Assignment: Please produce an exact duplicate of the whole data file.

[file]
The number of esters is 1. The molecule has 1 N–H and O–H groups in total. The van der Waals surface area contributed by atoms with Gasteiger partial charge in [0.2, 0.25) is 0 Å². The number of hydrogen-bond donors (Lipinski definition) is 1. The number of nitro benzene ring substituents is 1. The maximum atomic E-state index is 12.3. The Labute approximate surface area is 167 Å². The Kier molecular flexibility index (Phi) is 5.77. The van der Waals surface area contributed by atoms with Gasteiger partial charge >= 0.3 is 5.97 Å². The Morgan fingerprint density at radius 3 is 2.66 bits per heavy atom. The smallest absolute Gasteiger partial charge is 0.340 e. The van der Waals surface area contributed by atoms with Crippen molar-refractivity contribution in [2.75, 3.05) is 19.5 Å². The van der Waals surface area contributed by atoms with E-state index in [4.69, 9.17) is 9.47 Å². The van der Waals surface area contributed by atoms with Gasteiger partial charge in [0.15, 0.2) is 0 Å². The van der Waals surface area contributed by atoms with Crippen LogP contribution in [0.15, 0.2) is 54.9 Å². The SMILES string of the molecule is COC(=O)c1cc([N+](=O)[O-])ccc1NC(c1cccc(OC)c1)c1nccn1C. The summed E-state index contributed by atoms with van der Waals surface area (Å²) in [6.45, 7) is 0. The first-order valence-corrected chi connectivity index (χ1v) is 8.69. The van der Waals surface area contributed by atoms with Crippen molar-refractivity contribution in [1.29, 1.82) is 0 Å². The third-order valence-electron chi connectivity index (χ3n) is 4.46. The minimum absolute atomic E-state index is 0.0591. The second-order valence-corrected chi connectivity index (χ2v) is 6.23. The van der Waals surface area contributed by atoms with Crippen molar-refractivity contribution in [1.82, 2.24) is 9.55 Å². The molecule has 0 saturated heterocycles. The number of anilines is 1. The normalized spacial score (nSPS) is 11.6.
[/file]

The number of esters is 1. The molecule has 1 N–H and O–H groups in total. The van der Waals surface area contributed by atoms with Gasteiger partial charge in [0.2, 0.25) is 0 Å². The number of hydrogen-bond donors (Lipinski definition) is 1. The number of nitro benzene ring substituents is 1. The maximum atomic E-state index is 12.3. The Labute approximate surface area is 167 Å². The Kier molecular flexibility index (Phi) is 5.77. The van der Waals surface area contributed by atoms with Gasteiger partial charge >= 0.3 is 5.97 Å². The Morgan fingerprint density at radius 3 is 2.66 bits per heavy atom. The smallest absolute Gasteiger partial charge is 0.340 e. The van der Waals surface area contributed by atoms with Crippen molar-refractivity contribution in [2.75, 3.05) is 19.5 Å². The van der Waals surface area contributed by atoms with E-state index in [4.69, 9.17) is 9.47 Å². The van der Waals surface area contributed by atoms with Gasteiger partial charge in [0.15, 0.2) is 0 Å². The van der Waals surface area contributed by atoms with Crippen LogP contribution in [0.15, 0.2) is 54.9 Å². The SMILES string of the molecule is COC(=O)c1cc([N+](=O)[O-])ccc1NC(c1cccc(OC)c1)c1nccn1C. The summed E-state index contributed by atoms with van der Waals surface area (Å²) in [6.45, 7) is 0. The first-order valence-corrected chi connectivity index (χ1v) is 8.69. The van der Waals surface area contributed by atoms with Crippen molar-refractivity contribution in [1.29, 1.82) is 0 Å². The third-order valence-electron chi connectivity index (χ3n) is 4.46. The minimum absolute atomic E-state index is 0.0591. The second-order valence-corrected chi connectivity index (χ2v) is 6.23. The van der Waals surface area contributed by atoms with Crippen molar-refractivity contribution in [1.82, 2.24) is 9.55 Å². The molecule has 0 saturated heterocycles. The number of anilines is 1. The normalized spacial score (nSPS) is 11.6.